Birmingham's progress has ground to a halt and the council is largely to blame, a leading business lobbyist warned today.
Lawyer Andrew Sparrow, deputy chairman of Birmingham Forward, claimed major projects like the new library and much needed transport improvements had been stalled by the ruling Conservative/Liberal Democrat coalition's "culture of indecision".
And he attacked council leader Mike Whitby for failing to get behind the call for a directly elected Mayor.
Mr Sparrow said the group needed to inject urgency into its agenda across a range of policy issues in a bid to get the city moving again.
He warned: "Birmingham has become a city halted and many in the business community are growing frustrated at the loss of momentum.
"I have had numerous people approach me over several months from business circles all questioning the lack of decision-making on the part of the city council. Their concerns are shared by others.
"From the ill-fated proposals for an underground system, always seen as wholly unrealistic in terms of cost, to the library plans, and, just this week, the threat to the Royal College of Organists' relocation to Eastside, the culture of indecision has become ingrained.
"The problem is coming at a critical time, just as Government is looking at a number of core cities in the country and hearing evidence from each as to why their respective agendas must be given expression and assistance where possible. Only two weeks ago David Miliband, Minister of Communities and Local Government, came to Birmingham to meet with local politicans and members of the business community.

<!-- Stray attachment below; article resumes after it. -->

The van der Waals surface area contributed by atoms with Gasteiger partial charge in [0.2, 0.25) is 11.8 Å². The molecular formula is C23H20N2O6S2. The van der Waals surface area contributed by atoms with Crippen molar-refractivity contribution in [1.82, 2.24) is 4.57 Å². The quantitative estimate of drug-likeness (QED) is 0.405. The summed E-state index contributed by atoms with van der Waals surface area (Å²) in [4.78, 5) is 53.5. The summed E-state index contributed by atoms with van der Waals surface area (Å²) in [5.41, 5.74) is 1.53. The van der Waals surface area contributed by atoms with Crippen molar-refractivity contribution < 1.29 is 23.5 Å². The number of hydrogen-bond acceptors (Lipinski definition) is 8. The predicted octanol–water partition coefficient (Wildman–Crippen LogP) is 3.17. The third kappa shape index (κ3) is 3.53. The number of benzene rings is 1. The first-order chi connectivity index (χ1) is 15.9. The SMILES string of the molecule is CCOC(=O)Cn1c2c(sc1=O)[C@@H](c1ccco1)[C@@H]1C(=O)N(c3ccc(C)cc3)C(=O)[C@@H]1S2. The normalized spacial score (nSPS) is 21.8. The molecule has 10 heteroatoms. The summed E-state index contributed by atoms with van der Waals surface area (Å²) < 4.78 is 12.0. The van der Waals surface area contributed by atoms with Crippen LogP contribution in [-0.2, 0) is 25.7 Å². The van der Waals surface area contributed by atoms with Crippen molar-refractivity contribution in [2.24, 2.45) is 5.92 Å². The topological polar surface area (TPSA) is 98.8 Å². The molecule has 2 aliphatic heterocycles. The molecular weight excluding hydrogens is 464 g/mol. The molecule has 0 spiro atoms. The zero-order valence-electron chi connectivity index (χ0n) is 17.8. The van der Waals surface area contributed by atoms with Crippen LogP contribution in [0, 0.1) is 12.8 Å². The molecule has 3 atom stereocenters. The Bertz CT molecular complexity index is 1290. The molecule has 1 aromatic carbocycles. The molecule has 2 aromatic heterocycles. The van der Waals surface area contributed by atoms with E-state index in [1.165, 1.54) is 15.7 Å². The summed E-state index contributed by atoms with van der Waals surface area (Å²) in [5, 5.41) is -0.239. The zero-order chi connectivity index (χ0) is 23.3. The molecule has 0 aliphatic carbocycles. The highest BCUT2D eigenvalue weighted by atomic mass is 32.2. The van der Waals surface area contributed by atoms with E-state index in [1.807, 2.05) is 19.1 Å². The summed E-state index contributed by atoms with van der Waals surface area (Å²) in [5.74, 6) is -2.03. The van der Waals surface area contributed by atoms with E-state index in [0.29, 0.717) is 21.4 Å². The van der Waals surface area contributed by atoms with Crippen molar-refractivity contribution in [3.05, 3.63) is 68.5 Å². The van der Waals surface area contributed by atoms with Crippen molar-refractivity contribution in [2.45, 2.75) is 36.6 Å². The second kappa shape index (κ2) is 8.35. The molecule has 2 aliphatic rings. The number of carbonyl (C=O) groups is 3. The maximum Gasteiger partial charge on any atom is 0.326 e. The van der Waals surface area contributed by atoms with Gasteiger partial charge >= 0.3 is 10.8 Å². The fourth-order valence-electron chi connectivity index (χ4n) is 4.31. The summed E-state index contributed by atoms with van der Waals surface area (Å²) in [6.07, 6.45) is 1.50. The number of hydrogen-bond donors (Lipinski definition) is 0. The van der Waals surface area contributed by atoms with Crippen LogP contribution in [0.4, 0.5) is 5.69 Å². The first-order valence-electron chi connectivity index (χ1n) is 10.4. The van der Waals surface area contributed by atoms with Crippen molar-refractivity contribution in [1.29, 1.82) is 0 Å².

"The case for Birmingham was articulated very well by business leaders which is why the current malaise on the part of the council is very worrying.
"Birmingham cannot afford to founder in the back wash of Manchester and other centres as they power ahead with development. The city needs to benchmark against the best in Europe and I have a strong sense that we are witnessing the slow undoing of valuable efforts in that direction."
Mr Sparrow continued: "The business community has given the current administration a long period to bed in but after 16 months there is little sign of things changing.
"In the best interests of Birmingham it has been felt that vocal criticism would not benefit advancement. However, there has to come a time when refusing to comment is not in the interests of the city. Sometimes you need to ask impertinent questions in order to get pertinent answers. That time is now."
Saying Birmingham was effectively " blighted" he warned the situation threatened investment. "Investment goes where it knows its wanted and where it can flourish. If the city appears uncertain, then it risks jeopardising that investment."
He charged: " The city council is becomming the architect of its own misfortune.
"Rather than refusing to carry through certain policies of the previous administration just because they were the previous administration is misguided. There are bound to be policy diffrences and I can respect a different emphasis, but the strategy is not working.
"The constant objection to the proposition of an elected Mayor for Birmingham by the leader of the council is increasingly looking misplaced. The council should read the ruens and recognise that elected mayor's are going to soon be back on the agenda."